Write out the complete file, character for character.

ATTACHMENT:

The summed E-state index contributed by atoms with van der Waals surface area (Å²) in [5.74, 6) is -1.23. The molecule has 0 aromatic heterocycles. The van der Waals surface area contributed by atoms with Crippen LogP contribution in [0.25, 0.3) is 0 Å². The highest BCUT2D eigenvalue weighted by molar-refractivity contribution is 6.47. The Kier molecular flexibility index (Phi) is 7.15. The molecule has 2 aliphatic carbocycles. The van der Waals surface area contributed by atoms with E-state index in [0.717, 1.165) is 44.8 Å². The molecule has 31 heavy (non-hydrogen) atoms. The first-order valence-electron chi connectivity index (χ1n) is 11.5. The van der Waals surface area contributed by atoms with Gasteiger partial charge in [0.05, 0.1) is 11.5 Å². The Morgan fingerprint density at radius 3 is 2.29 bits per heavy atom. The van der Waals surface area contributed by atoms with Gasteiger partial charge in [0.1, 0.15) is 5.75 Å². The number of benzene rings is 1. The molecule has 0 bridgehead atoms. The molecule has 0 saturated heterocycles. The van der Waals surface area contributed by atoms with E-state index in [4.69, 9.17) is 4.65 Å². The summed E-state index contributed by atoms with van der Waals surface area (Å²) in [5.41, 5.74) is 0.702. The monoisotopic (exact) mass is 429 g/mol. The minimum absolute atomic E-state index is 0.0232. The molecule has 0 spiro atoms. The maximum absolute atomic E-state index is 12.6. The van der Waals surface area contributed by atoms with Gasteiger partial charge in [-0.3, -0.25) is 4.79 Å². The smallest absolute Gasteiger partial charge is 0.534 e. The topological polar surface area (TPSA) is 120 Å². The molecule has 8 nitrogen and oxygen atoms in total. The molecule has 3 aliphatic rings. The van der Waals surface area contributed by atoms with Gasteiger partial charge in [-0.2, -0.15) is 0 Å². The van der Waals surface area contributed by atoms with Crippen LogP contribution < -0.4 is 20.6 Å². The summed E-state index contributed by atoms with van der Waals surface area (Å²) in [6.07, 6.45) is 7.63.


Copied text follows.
The summed E-state index contributed by atoms with van der Waals surface area (Å²) in [5.74, 6) is -1.23. The molecule has 0 aromatic heterocycles. The van der Waals surface area contributed by atoms with Crippen LogP contribution in [0.25, 0.3) is 0 Å². The highest BCUT2D eigenvalue weighted by molar-refractivity contribution is 6.47. The Kier molecular flexibility index (Phi) is 7.15. The molecule has 2 aliphatic carbocycles. The van der Waals surface area contributed by atoms with E-state index in [0.717, 1.165) is 44.8 Å². The molecule has 31 heavy (non-hydrogen) atoms. The first-order valence-electron chi connectivity index (χ1n) is 11.5. The van der Waals surface area contributed by atoms with Gasteiger partial charge in [0.05, 0.1) is 11.5 Å². The Morgan fingerprint density at radius 3 is 2.29 bits per heavy atom. The van der Waals surface area contributed by atoms with Gasteiger partial charge in [0.1, 0.15) is 5.75 Å². The number of benzene rings is 1. The molecule has 0 bridgehead atoms. The molecule has 0 saturated heterocycles. The van der Waals surface area contributed by atoms with E-state index in [4.69, 9.17) is 4.65 Å². The summed E-state index contributed by atoms with van der Waals surface area (Å²) in [5.41, 5.74) is 0.702. The monoisotopic (exact) mass is 429 g/mol. The minimum absolute atomic E-state index is 0.0232. The molecule has 0 spiro atoms. The maximum absolute atomic E-state index is 12.6. The van der Waals surface area contributed by atoms with Gasteiger partial charge in [-0.3, -0.25) is 4.79 Å². The smallest absolute Gasteiger partial charge is 0.534 e. The topological polar surface area (TPSA) is 120 Å². The molecule has 8 nitrogen and oxygen atoms in total. The molecule has 3 aliphatic rings. The van der Waals surface area contributed by atoms with Gasteiger partial charge in [-0.2, -0.15) is 0 Å². The van der Waals surface area contributed by atoms with Crippen LogP contribution < -0.4 is 20.6 Å². The summed E-state index contributed by atoms with van der Waals surface area (Å²) in [6.07, 6.45) is 7.63.